Abraham Lincoln is widely considered to be the most admired president in the history of the United States. Listening to the Gettysburg address or talking to your high school teachers, you’d think he could do no wrong. Except he could, and he did. Let’s take a look at Honest Abe’s lifetime record:
- Failed in business (age 22)
- Defeated in legislative run (age 23)
- Failed in business, again (age 24)
- Sweetheart died (age 26)
- Had a nervous breakdown (age 27)
- Defeated for Speaker of the House (age 29)
- Defeated for Elector (age 31)
- Defeated for Congress (age 34)
- Defeated for Congress (age 39)
- Defeated for Senate (age 46)
- Defeated for Vice President (age 47)
- Defeated for Senate (age 49)
Lincoln was elected president at the age of 51, by which time he had suffered 12 major defeats! A lot of people his age would have disappeared from public life and retired on a rural estate somewhere. But not Lincoln. He went on to shepherd the American Civil War to a satisfactory conclusion and was in great part responsible for abolishing slavery in the U.S. He was so beloved that we still celebrate his birthday and display his face everywhere. Just think where this country would be if he had been consumed by despair that success wasn’t coming quickly enough.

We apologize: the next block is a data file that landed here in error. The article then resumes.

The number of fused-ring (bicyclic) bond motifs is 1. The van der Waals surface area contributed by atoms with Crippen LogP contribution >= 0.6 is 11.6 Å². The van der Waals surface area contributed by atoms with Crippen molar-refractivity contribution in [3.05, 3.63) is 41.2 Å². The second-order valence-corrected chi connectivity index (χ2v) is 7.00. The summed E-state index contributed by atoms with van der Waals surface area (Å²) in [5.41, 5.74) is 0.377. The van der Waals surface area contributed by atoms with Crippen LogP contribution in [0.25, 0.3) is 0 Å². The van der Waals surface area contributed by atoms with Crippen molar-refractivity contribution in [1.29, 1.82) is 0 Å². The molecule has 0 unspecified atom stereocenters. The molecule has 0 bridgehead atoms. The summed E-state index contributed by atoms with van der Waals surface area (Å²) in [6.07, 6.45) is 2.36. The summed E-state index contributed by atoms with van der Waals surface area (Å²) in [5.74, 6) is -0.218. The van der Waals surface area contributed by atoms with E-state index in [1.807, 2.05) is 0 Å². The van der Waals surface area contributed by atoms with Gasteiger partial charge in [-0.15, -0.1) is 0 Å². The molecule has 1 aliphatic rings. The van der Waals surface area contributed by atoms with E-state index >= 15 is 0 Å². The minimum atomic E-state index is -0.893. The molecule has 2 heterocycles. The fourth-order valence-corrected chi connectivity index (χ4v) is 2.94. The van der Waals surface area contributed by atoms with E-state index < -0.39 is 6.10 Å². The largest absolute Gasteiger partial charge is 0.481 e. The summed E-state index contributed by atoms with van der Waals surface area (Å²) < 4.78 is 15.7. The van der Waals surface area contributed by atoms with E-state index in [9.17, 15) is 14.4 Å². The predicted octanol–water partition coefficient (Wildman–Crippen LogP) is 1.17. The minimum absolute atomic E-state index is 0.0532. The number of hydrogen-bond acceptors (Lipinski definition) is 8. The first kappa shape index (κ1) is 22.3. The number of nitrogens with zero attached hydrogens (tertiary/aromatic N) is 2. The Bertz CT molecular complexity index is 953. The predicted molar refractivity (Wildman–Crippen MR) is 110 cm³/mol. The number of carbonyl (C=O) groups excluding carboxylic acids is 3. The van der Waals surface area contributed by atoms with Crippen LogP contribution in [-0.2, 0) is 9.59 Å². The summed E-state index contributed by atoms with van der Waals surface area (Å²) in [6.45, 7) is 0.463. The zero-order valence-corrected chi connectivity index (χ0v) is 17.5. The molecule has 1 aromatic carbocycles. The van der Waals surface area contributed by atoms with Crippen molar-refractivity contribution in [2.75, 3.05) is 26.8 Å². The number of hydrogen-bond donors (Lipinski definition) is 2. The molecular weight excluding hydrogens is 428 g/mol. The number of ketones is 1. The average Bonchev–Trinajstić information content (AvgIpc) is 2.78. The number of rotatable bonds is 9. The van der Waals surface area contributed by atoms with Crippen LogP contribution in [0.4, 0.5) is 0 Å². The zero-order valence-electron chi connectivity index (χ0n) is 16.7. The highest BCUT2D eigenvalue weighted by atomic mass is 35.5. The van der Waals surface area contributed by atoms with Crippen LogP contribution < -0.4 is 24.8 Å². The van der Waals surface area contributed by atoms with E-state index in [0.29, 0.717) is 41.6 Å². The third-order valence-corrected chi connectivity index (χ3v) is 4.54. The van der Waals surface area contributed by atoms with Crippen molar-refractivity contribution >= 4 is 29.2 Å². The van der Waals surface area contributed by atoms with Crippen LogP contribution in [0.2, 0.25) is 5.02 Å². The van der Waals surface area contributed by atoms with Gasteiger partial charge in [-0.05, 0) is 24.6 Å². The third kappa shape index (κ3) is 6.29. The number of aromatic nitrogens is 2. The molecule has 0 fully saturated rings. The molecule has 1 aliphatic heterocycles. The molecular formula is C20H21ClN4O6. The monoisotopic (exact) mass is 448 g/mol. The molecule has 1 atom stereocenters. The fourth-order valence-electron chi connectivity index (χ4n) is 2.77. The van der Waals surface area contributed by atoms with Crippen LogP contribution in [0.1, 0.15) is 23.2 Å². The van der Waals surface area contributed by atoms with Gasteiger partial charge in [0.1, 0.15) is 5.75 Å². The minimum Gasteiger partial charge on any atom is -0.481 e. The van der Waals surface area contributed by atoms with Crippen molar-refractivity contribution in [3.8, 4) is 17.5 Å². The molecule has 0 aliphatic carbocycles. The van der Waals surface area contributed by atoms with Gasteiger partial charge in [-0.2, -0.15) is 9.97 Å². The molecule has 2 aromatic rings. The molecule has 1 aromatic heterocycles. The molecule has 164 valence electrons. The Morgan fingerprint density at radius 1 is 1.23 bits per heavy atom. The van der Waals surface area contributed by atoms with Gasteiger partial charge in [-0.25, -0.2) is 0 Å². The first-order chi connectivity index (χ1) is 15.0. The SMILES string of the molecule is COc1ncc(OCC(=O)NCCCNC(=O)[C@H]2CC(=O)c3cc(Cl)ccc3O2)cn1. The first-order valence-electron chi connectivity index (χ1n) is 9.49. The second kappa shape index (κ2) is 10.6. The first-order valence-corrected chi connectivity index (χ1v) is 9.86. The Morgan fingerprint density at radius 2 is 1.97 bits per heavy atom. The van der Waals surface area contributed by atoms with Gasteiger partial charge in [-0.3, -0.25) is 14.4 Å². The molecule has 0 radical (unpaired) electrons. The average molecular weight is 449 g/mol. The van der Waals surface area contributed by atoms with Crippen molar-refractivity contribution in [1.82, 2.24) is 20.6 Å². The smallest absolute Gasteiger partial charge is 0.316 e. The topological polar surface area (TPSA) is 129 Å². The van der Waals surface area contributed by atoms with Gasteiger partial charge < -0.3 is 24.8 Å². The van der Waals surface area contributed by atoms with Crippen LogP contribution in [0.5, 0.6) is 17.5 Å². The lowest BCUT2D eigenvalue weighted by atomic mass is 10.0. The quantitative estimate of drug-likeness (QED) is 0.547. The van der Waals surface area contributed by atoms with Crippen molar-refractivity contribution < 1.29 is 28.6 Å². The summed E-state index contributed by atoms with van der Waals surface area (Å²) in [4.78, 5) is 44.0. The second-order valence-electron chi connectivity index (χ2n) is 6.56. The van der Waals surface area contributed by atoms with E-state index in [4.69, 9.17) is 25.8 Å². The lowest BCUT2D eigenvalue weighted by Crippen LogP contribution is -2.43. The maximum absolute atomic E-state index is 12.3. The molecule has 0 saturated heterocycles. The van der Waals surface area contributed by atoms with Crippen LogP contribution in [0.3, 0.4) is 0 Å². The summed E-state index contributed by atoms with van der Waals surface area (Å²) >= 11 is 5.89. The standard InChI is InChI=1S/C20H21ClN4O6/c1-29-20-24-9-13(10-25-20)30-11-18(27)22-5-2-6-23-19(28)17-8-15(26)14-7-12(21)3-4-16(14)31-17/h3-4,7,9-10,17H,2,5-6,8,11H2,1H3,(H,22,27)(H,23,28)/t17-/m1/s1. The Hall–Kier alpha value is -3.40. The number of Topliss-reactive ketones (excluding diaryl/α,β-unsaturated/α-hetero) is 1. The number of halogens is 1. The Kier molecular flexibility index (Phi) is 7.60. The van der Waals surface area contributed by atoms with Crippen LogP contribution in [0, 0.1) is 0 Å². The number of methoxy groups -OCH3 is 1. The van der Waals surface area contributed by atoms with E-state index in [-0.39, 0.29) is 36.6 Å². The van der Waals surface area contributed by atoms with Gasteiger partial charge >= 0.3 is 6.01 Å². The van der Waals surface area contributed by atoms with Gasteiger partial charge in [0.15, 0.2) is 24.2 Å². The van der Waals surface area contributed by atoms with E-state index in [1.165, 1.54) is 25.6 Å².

I Get Knocked Down, But I Get Up Again
If you talk to any Fortune 500 CEO, you will get an earful of all of the mistakes and mishaps that occurred before they were able to reach their current level of achievement. The difference between high achievers and everyone else is that the high achievers keep getting back on the horse every time they fall off. They give themselves time to recover, they think through the mistake and learn from it, and then they move on to the next thing.
We’re struggling with a tough business climate right now. You are likely trying a lot of ways to get ahead in your organization, and many of them won’t work. But by recognizing that defeat is all part of the process, you will be able to sustain your motivation until your next big break.